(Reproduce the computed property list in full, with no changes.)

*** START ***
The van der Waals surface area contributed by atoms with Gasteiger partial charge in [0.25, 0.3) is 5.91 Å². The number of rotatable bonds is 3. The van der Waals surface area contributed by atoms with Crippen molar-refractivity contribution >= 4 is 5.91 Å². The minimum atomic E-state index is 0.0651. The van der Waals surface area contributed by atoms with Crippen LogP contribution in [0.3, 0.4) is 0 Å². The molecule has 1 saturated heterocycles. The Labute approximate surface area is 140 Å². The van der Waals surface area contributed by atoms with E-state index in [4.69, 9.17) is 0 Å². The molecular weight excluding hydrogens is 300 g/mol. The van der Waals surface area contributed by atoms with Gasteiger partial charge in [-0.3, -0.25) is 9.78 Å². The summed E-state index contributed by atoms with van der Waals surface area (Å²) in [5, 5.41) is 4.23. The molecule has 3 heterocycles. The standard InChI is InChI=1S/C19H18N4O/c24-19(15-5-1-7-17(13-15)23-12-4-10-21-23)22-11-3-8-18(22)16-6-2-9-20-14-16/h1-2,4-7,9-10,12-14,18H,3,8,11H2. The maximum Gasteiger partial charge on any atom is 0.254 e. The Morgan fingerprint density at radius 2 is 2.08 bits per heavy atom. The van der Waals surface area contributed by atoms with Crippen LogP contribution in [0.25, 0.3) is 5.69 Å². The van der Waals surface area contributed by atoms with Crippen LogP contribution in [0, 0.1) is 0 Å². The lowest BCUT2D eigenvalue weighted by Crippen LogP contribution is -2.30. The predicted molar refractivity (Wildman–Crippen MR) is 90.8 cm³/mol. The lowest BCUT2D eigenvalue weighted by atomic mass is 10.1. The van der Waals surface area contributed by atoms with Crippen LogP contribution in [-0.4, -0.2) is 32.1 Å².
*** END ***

The van der Waals surface area contributed by atoms with Gasteiger partial charge in [0.25, 0.3) is 5.91 Å². The number of rotatable bonds is 3. The van der Waals surface area contributed by atoms with Crippen molar-refractivity contribution >= 4 is 5.91 Å². The minimum atomic E-state index is 0.0651. The van der Waals surface area contributed by atoms with Crippen LogP contribution in [0.3, 0.4) is 0 Å². The molecule has 1 saturated heterocycles. The Labute approximate surface area is 140 Å². The van der Waals surface area contributed by atoms with E-state index in [4.69, 9.17) is 0 Å². The molecular weight excluding hydrogens is 300 g/mol. The van der Waals surface area contributed by atoms with Gasteiger partial charge in [-0.3, -0.25) is 9.78 Å². The summed E-state index contributed by atoms with van der Waals surface area (Å²) in [5, 5.41) is 4.23. The molecule has 3 heterocycles. The standard InChI is InChI=1S/C19H18N4O/c24-19(15-5-1-7-17(13-15)23-12-4-10-21-23)22-11-3-8-18(22)16-6-2-9-20-14-16/h1-2,4-7,9-10,12-14,18H,3,8,11H2. The maximum Gasteiger partial charge on any atom is 0.254 e. The Morgan fingerprint density at radius 2 is 2.08 bits per heavy atom. The van der Waals surface area contributed by atoms with Crippen LogP contribution in [0.25, 0.3) is 5.69 Å². The van der Waals surface area contributed by atoms with Crippen LogP contribution in [0, 0.1) is 0 Å². The lowest BCUT2D eigenvalue weighted by Crippen LogP contribution is -2.30. The predicted molar refractivity (Wildman–Crippen MR) is 90.8 cm³/mol. The lowest BCUT2D eigenvalue weighted by atomic mass is 10.1. The van der Waals surface area contributed by atoms with Crippen LogP contribution in [-0.4, -0.2) is 32.1 Å².